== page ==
Challenge – 5

I set up the hardest difficulty. And apart from the portion where you have to get to the underboss guy in Kiryu’s story and beat his henchmen in one room – I didn’t have any issue breezing through the combat at all. After a point, it begins to feel tedious; I wish it had a little more depth. It always boiled down to grabbing people, filling the meter, picking up things to hit. Maybe it gets better down the line since I haven’t finished the game yet? I don’t know.

Diversity – 5

There is definitely a lot of diversity in the game with its numerous side-missions, mini-games and other things you can engage in the world. It has different modes you can choose from in the combat. But IMO, they should have gone for the quality instead of the quantity. Nevertheless, credit where it’s due.

Mapping – 6

The town looks great. It captures the setting it wants to pretty well. But roaming around as Kiryu or Majima felt the same. As if it was literally the same town I was striding around. They should’ve done something to make things stand out. Overall, I’d still say the world mapping and level design was good. Also, I hated that there were so many invisible walls in every corner of the world. It’s a hub-style design where you need to take taxis to different parts. In my opinion, you should go either for a full-fledged open world design if that’s the kind of freedom you’re aiming for, or just have a contained experience. Running into invisible walls so many times was not my idea of fun.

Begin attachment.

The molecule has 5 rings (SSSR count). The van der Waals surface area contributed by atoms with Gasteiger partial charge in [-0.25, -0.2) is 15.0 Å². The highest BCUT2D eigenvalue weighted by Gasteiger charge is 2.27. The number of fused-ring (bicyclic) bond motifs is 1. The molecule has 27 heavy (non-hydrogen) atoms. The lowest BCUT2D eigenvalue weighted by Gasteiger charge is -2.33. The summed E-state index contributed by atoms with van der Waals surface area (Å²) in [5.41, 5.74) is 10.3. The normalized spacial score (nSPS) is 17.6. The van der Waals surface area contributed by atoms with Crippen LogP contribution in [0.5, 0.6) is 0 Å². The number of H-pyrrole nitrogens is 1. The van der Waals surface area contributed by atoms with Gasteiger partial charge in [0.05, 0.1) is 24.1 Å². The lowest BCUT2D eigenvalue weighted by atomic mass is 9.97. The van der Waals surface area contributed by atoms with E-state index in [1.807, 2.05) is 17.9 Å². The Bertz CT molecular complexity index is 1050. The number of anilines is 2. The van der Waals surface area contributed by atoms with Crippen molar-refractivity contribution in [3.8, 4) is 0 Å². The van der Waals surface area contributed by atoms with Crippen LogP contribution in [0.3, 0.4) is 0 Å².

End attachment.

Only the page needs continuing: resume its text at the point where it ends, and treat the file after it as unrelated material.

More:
Soundtrack – 6

The music was good. The voice acting seemed to be done well, but it’s a major gripe of mine that there was none done in English, so I can’t give it more than a “good”. There are foreign games out there that have had phenomenal voice acting in English. It’s not incomprehensible or unreasonable to expect, but I’ve watched foreign films in their original language while thoroughly enjoying them. But I guess I would have preferred English itself, when it comes to a 50-60 hour game?

Interface – 5

The interface was pretty clunky. Whether it’s the settings menu, me trying to buy something in a shop, or even the fact that saving a game requires you to do 3-4 clicks every time. This all could’ve been made so much convenient. The quality of life features leave a lot to be desired out of this game.

Pricing – 10

The pricing for the amount of content in this game is pretty great if you can get into it, which clearly, I didn’t.

Performance – 8

There weren’t any major performance issues with the game, apart from the usual slow way of entering and exiting from buildings or the save system, etc. I’ve complained about it already. It’s well-optimized as well.

Replay Value – 4

I’m not able to finish it even once for now. I don’t imagine it’ll have replayability once the story and interesting side missions are done.



Final Rating: 6.1


I’ve said all I want to about Yakuza 0. This was exactly the kind of game I would have loved to get into, but still couldn’t because the flaws overpowered the merits for me. And I’d just like to say in the end what my ex said to me last month, “It’s not you, it’s me.”


3 Stars